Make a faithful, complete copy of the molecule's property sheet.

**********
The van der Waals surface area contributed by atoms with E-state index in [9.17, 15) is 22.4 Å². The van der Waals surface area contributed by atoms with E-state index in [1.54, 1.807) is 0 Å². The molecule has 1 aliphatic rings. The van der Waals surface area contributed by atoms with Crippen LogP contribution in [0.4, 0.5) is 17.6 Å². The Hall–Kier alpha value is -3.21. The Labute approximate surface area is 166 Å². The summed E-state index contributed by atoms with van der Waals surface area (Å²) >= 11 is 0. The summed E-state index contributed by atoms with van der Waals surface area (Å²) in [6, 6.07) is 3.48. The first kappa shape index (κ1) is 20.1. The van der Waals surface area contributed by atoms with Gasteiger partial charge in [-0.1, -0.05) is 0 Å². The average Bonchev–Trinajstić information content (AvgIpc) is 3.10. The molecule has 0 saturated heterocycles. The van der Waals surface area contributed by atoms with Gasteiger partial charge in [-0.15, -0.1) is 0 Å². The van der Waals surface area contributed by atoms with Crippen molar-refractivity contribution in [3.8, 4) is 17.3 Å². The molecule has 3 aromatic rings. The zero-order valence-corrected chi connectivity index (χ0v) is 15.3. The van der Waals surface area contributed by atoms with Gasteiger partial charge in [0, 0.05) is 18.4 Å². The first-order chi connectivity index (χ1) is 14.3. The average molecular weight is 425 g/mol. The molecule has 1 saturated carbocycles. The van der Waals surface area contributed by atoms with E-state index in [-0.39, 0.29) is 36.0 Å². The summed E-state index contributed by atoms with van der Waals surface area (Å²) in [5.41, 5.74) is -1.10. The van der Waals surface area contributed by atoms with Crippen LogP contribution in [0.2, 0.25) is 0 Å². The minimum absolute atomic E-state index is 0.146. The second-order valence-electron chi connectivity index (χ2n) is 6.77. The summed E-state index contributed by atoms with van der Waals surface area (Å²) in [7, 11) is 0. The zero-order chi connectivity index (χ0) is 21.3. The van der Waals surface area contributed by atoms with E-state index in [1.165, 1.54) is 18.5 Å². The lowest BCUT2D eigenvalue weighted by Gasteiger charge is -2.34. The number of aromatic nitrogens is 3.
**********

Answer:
The van der Waals surface area contributed by atoms with E-state index in [9.17, 15) is 22.4 Å². The van der Waals surface area contributed by atoms with E-state index in [1.54, 1.807) is 0 Å². The molecule has 1 aliphatic rings. The van der Waals surface area contributed by atoms with Crippen LogP contribution in [0.4, 0.5) is 17.6 Å². The Hall–Kier alpha value is -3.21. The Labute approximate surface area is 166 Å². The summed E-state index contributed by atoms with van der Waals surface area (Å²) >= 11 is 0. The summed E-state index contributed by atoms with van der Waals surface area (Å²) in [6, 6.07) is 3.48. The first kappa shape index (κ1) is 20.1. The van der Waals surface area contributed by atoms with Gasteiger partial charge in [-0.1, -0.05) is 0 Å². The average Bonchev–Trinajstić information content (AvgIpc) is 3.10. The molecule has 0 saturated heterocycles. The van der Waals surface area contributed by atoms with Gasteiger partial charge in [-0.15, -0.1) is 0 Å². The van der Waals surface area contributed by atoms with Crippen molar-refractivity contribution in [3.8, 4) is 17.3 Å². The molecule has 3 aromatic rings. The zero-order valence-corrected chi connectivity index (χ0v) is 15.3. The van der Waals surface area contributed by atoms with Gasteiger partial charge in [0, 0.05) is 18.4 Å². The first-order chi connectivity index (χ1) is 14.3. The average molecular weight is 425 g/mol. The molecule has 1 saturated carbocycles. The van der Waals surface area contributed by atoms with E-state index in [-0.39, 0.29) is 36.0 Å². The summed E-state index contributed by atoms with van der Waals surface area (Å²) in [5.41, 5.74) is -1.10. The van der Waals surface area contributed by atoms with Crippen LogP contribution in [0.2, 0.25) is 0 Å². The minimum absolute atomic E-state index is 0.146. The second-order valence-electron chi connectivity index (χ2n) is 6.77. The summed E-state index contributed by atoms with van der Waals surface area (Å²) in [7, 11) is 0. The zero-order chi connectivity index (χ0) is 21.3. The van der Waals surface area contributed by atoms with E-state index in [1.165, 1.54) is 18.5 Å². The lowest BCUT2D eigenvalue weighted by Gasteiger charge is -2.34. The number of aromatic nitrogens is 3.